Numerical Modelling of Methane Emissions From Peatlands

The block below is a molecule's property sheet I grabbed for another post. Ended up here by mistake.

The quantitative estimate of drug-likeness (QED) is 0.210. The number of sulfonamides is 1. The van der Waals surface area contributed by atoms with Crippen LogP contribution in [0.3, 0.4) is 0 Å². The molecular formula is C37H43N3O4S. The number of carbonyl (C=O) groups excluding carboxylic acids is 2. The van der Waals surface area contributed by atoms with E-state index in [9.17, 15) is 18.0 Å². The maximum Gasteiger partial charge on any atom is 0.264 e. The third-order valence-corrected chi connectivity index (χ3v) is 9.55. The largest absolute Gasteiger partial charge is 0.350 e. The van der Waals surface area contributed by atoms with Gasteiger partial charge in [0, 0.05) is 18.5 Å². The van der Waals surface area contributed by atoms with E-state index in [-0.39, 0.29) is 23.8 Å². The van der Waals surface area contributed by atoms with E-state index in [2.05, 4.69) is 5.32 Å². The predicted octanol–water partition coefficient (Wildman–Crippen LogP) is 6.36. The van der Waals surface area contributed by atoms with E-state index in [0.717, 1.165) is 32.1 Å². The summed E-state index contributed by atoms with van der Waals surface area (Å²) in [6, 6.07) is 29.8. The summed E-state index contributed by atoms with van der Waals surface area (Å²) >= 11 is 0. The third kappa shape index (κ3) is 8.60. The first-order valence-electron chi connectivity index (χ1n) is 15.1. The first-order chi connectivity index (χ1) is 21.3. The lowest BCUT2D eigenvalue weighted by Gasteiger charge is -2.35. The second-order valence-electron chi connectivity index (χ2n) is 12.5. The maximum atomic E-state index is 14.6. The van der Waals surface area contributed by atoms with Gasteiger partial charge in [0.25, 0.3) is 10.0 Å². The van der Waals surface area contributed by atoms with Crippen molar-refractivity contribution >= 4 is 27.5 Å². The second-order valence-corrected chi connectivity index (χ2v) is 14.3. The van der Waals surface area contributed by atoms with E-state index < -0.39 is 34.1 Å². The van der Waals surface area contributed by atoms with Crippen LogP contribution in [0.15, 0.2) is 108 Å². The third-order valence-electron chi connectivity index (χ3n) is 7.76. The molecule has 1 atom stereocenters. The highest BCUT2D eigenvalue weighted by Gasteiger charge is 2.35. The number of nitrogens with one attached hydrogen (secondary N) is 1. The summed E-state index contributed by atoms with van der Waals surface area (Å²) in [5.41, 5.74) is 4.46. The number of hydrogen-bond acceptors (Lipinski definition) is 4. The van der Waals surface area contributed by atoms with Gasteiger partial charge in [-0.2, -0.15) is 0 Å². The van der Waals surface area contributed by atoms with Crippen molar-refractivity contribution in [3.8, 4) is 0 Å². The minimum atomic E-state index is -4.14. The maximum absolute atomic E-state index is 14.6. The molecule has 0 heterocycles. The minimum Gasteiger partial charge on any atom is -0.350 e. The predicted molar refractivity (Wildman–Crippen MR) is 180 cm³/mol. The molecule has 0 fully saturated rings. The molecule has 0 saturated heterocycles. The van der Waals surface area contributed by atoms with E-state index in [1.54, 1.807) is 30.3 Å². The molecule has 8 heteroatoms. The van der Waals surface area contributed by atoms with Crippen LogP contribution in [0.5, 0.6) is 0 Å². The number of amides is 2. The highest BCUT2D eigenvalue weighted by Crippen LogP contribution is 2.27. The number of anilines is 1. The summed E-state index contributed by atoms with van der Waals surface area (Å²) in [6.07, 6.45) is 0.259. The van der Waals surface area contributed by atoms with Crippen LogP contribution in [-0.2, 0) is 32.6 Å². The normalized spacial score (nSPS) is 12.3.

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Peatlands could play a significant role in global warming for two reasons: 1) peatlands release methane (CH4), which is a very potent greenhouse gas estimated to be responsible for a quarter of the temperature rise the world has experienced to date, and 2) peatlands are a natural source of atmospheric greenhouse gases, which means that unlike anthropogenic sources, they cannot be controlled through regulations or sustainable policies. Because emissions from peatlands are inevitable, it is paramount that they are quantified, and accounted for in the climate models used to determine emission reduction targets. Quantifying CH4 releases from peatlands is challenging because peatlands are highly variable ecosystems, and as a result they generate highly variable emissions. CH4 gets released from peatlands by diffusion in the aqueous phase, or by ebullition in the gas phase. Since diffusion is a constant process, it is more easily measured in the field, and therefore most previous emission estimates have been based solely on diffusion. However, it is now believed that ebullitive emissions make up the majority of methane emissions from peatlands. Ebullitive releases are poorly understood and are therefore challenging to predict. In order to better understand peatland CH4 emissions, a numerical model of CH4 flux from the water table in peatlands was developed. The model is based on physical processes and simulates diffusion, ebullition and gas-water mass transfer, and is populated by parameters measured in peat. The model was used to conduct a sensitivity analysis on the effect that different conceptual models of the peat profile have on emissions. It was found that changing the physical parameters of peat, such as its degree of decomposition or heterogeneity, did not affect the total flux from the water table, but did affect the magnitude and distribution of ebullition events. This is an important finding because large release events may bypass consumption above the water table and result in considerably more CH4 reaching the atmosphere than previously anticipated. It was also found that if only CH4 was modelled, and the carbon dioxide that is also present in peat was ignored, the outputs were comparable to reducing the CH4 generation rate by an order of magnitude.